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What equipment needed to record drums?

Postby delgadoboy » Mon Jun 23, 2014 5:24 am

I'm totally new to recording drums. I feel like I have everything I need to record though.
I have all the mics, a nice program and drums. How should I go about connecting the cables to the computer. I have a nice mixer but it's not USB compatible. If I plug my mixer output to a USB audio interface will that work?
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Re: What equipment needed to record drums?

Postby The Elf » Mon Jun 23, 2014 8:32 am

delgadoboy wrote:I'm totally new to recording drums. I feel like I have everything I need to record though.
I have all the mics, a nice program and drums. How should I go about connecting the cables to the computer. I have a nice mixer but it's not USB compatible. If I plug my mixer output to a USB audio interface will that work?
You need an audio interface with sufficient mic inputs.

As I often advise newbies here - a mixer is not really very helpful to you. A mixer *mixes*, and that's the last thing you need when you are trying to record multiple sources; you ideally want to keep the sources separate so you can process them separately later.

There are ways of pressing a mixer into use, ideally using direct outputs, or insert points, but it can be a bit of a faff and you're still going to need an audio interface with sufficient inputs to handle it. You could do a simple stereo recording of all your drum mic's, but that's not really going to carry you very far.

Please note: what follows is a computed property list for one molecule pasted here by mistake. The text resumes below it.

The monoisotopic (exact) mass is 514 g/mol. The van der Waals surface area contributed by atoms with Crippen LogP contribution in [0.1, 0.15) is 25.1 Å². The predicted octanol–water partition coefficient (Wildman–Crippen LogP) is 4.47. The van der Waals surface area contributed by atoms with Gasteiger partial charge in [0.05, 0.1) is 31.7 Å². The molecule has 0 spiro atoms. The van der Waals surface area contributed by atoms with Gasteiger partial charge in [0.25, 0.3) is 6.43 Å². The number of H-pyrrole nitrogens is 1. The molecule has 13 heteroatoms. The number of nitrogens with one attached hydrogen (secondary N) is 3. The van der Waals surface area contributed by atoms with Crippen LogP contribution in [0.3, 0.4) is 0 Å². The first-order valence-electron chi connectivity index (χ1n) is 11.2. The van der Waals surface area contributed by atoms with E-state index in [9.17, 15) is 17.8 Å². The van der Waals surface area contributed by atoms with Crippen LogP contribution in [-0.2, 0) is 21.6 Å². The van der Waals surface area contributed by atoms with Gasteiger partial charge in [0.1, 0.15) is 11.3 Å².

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Re: What equipment needed to record drums?

Postby CS70 » Mon Jun 23, 2014 12:26 pm

A quick and good solution I've found is to use the Alesis Multimix USB2.0. It looks like a mixer but it's also a computer interface (there's also a firewire version I think). Its 8 channels of mono recording are enough for multi-micking a drum kit and have ok preamps and it brings all the tracks, separately, to the computer. And especially if you find it used, it's very inexpensive.
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Re: What equipment needed to record drums?

Postby delgadoboy » Mon Jun 23, 2014 3:39 pm

CS70 wrote:A quick and good solution I've found is to use the Alesis Multimix USB2.0. It looks like a mixer but it's also a computer interface (there's also a firewire version I think). Its 8 channels of mono recording are enough for multi-micking a drum kit and have ok preamps and it brings all the tracks, separately, to the computer. And especially if you find it used, it's very inexpensive.

Ok. So this is what you're talking about? http://alesis.com/multimix8usb20fx
I'm a totally newbie to mixers so this is why I'm asking this question. How will I be able to mic all the drums if there is only 4 microphone inputs? Do I have to get XLR to 1/4 inch adapters for the rest of the mics?
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Re: What equipment needed to record drums?

Postby MarkOne » Mon Jun 23, 2014 4:48 pm

You are right… It's the multi mix 16 that has 8 mic inputs. I had the (now discontinued) Multimix Firewire, and I have to agree, for what it is it's a darn good little mixer. I recorded drums on it quite happily, with all 8 mic channels showing up in Logic (and the line inputs too)